Deadcore is a game about getting to the top of a tower in the quickest time possible, and is a speed runners dream. Full of gravity defying leaps, split second choices and with a need for lightening reflexes this isn’t a game for the faint of heart. Originally released on the PC, where a mouse and keyboard can allow for some true twitch gameplay, for better or worse the PlayStation 4 version is firmly tethered to the twin sticks of the DualShock 4.
The goal in Deadcore is to reach the top of a tower which in principle sounds easy but in reality is anything but. The tower is an imposing black obelisk hanging over a roiling vortex, ringed by floating geometric shapes and platforms, this is sci-fi as hell. The art design is great here and has an excellent futuristic feel to it, something I really dug. To climb the tower you’ve got to jump from platform to platform as fast as you can.
Control reminded me a lot of Mirrors Edge as movement was on the sticks but actions were mapped to the shoulder buttons. This allows for you to be constantly moving and there is never a need to take your thumbs off the sticks which really serves the fast paced nature of this game. At the start you’re limited to a double jump, but as things progress you get a dash and a gun. The gun is mainly used for activating, or deactivating, jump pads or obstacles and often you’ll be called upon to use perfect timing to hit small targets as you’re mid jump, and this game is all about the jumping.
Whilst the controls have mapped well to the DualShock 4 the analogue sticks just aren’t as responsive as a mouse and keyboard set up. In a game where split seconds matter the sticks just don’t allow for the kind of spins and flicks you can get away with on the mouse. This works to slow down the gameplay making you wonder both if you can make the jump, as well as if you can make the shot. This doesn’t break the game but does end up making it harder which is unfortunate.
In order to scale the tower you’ll need to navigate floating platforms and jump vast distances. The majority of these platforms are without any kind of barriers to prevent accidental slips and are often tiny cubes barley big enough to stand on. Not only is navigating these huge jumps a challenge but rarely is a jump not complicated by the addition of things that will either kill or push you off the edge. Deadcore is a skill based game where you’ll need to learn the levels and memorise the timing, and in this way is perfectly geared towards speed runners who will be able to keep their momentum going and hurtle through the levels at a near suicidal speed. Luckily though respawns are near instantaneous and you’re never out of the action for long.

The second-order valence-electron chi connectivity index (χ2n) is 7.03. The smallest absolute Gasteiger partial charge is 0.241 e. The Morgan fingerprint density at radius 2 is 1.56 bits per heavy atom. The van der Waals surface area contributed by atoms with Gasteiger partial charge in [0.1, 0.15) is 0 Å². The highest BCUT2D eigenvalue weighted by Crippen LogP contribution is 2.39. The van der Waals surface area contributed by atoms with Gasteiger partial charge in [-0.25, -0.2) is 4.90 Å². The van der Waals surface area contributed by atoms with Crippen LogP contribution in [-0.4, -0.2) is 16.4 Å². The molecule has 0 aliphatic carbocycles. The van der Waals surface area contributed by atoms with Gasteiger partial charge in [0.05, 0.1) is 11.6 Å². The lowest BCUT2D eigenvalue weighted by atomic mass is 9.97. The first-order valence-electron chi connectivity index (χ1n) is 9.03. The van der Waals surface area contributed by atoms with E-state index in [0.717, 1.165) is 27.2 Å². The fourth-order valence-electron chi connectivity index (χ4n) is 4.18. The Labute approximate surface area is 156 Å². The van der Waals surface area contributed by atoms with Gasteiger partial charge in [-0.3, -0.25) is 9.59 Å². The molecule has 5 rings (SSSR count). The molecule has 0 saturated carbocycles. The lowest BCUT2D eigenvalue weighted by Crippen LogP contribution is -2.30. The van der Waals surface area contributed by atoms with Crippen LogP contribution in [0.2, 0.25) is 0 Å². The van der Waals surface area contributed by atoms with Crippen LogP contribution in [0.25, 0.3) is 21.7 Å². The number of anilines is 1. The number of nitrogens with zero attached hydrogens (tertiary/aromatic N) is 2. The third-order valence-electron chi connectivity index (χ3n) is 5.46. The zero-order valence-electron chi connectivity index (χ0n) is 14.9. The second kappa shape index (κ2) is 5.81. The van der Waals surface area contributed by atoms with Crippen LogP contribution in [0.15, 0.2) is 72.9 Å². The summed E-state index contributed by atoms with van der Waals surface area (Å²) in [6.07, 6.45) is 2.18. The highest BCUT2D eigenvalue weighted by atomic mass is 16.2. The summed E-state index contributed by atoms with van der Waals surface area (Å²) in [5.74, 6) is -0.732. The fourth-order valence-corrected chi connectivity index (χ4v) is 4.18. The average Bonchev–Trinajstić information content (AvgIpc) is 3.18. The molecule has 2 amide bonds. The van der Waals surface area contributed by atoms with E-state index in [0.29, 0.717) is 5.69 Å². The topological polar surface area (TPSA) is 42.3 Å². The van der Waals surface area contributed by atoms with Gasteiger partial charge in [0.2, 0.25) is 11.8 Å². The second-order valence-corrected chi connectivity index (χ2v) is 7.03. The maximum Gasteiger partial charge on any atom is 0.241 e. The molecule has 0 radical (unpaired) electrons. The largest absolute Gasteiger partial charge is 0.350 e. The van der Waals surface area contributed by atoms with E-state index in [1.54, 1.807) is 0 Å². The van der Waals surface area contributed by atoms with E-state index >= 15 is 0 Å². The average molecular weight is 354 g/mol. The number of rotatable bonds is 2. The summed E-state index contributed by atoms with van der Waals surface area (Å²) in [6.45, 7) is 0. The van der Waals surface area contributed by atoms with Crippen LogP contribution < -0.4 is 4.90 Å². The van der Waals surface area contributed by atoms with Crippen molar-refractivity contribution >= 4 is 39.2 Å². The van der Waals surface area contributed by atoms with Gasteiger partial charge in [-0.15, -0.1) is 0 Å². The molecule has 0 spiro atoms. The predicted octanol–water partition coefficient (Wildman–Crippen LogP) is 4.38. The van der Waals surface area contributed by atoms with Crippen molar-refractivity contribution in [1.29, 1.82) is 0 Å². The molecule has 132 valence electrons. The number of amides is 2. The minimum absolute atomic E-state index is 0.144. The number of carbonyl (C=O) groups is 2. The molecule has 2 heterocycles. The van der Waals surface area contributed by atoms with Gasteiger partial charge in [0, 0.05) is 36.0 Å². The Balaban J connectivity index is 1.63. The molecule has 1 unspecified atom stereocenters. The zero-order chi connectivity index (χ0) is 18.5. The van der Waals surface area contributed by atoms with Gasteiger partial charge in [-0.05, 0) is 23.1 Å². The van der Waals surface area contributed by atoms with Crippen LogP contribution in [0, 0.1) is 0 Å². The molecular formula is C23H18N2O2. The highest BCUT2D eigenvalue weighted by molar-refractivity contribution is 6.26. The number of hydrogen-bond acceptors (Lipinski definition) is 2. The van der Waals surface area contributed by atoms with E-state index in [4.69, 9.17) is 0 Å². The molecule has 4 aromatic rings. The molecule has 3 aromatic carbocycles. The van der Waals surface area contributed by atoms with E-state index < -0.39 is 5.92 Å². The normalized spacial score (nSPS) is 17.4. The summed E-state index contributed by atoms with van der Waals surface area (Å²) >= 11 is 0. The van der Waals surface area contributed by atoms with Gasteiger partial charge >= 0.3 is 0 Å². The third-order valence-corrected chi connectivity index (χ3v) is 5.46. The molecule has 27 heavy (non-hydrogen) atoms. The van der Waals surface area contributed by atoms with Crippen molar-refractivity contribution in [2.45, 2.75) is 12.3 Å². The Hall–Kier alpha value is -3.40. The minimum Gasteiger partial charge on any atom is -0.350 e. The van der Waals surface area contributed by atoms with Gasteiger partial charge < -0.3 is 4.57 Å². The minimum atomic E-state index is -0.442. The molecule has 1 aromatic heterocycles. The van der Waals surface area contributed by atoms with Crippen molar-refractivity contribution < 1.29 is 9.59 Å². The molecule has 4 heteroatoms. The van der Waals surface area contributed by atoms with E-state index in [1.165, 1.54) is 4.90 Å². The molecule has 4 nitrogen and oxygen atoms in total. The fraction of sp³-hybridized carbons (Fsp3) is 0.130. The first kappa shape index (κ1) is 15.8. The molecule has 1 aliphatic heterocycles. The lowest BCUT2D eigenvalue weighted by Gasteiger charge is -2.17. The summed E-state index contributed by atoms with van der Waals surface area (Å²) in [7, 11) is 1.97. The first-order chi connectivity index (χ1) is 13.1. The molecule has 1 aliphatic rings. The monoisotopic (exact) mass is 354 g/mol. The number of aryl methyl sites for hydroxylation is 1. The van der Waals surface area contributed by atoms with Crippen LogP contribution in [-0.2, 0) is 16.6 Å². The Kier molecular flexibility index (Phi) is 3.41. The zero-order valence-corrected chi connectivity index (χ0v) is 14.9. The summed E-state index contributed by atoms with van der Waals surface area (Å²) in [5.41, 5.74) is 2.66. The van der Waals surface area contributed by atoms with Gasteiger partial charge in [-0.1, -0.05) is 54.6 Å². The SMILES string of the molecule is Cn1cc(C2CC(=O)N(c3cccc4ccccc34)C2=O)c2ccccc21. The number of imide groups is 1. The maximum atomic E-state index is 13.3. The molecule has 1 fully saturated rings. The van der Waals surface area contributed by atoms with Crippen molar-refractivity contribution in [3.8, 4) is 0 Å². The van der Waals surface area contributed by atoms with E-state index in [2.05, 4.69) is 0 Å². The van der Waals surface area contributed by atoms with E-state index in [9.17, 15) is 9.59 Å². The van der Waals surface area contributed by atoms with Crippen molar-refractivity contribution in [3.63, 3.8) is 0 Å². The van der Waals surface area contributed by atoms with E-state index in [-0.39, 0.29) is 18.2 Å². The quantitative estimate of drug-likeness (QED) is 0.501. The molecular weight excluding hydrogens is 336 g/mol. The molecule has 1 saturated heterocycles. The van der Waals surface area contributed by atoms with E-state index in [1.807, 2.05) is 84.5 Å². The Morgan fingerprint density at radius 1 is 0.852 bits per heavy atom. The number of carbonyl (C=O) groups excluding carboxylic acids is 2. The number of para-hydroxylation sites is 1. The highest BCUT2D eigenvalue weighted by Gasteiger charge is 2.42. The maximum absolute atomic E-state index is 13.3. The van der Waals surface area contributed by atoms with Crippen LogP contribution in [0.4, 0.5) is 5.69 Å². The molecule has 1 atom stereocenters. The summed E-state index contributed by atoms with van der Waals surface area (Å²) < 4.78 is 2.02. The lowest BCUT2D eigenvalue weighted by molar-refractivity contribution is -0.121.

The way the game has been built around speed running is evident from the menus where there is a separate option for it. Whilst this is a great addition, if you’ve got the skill to run really fast, it does mean that for mere mortals the game progresses at a much more measured pace. Playing the game at a slower pace changes the experience significantly as it turns from a fluid apparently effortless run into a staccato disjointed walk. It’s here that the game feels un enjoyable as you’ll spend seconds looking at the environment wondering how the hell to scale that monument only to make a jump, miss a switch, hurtle to your death and then do it all again.
The need to play the game at speed to enjoy it fully presents an odd kind of challenge, and one which Mirrors Edge suffered with too. Its great being given these navigational skills but in order to make the most of them you need to learn them, and in order to learn them you need to be able to use them effectively. It feels like a catch 22 situation where a pre-requisite to being good at the game is actually being good at the game. That’s not to say you can’t put time in to learning the levels and memorising the paths but the early fumbling attempts at doing this end up feeling so different to the graceful speed runs of a skilled player that they are almost different games.
Deadcore then is a game built for speed runners but people lusting after the fastest times will likely be hampered by the controls on the PlayStation 4. It is also a very hard game to learn and get good at, this imposing difficulty will likely put many people off. However for £6.49 this is priced well and will offer some diversion during these dry summer months, just don’t expect to be playing this for months to come.
+ If you manage to get momentum the game can feel very fluid and fast
+ Offers a good challenge for speed runners to master
- This is a very difficult game
- When you’re learning to be good at the game it can play a lot slower and feel very clumsy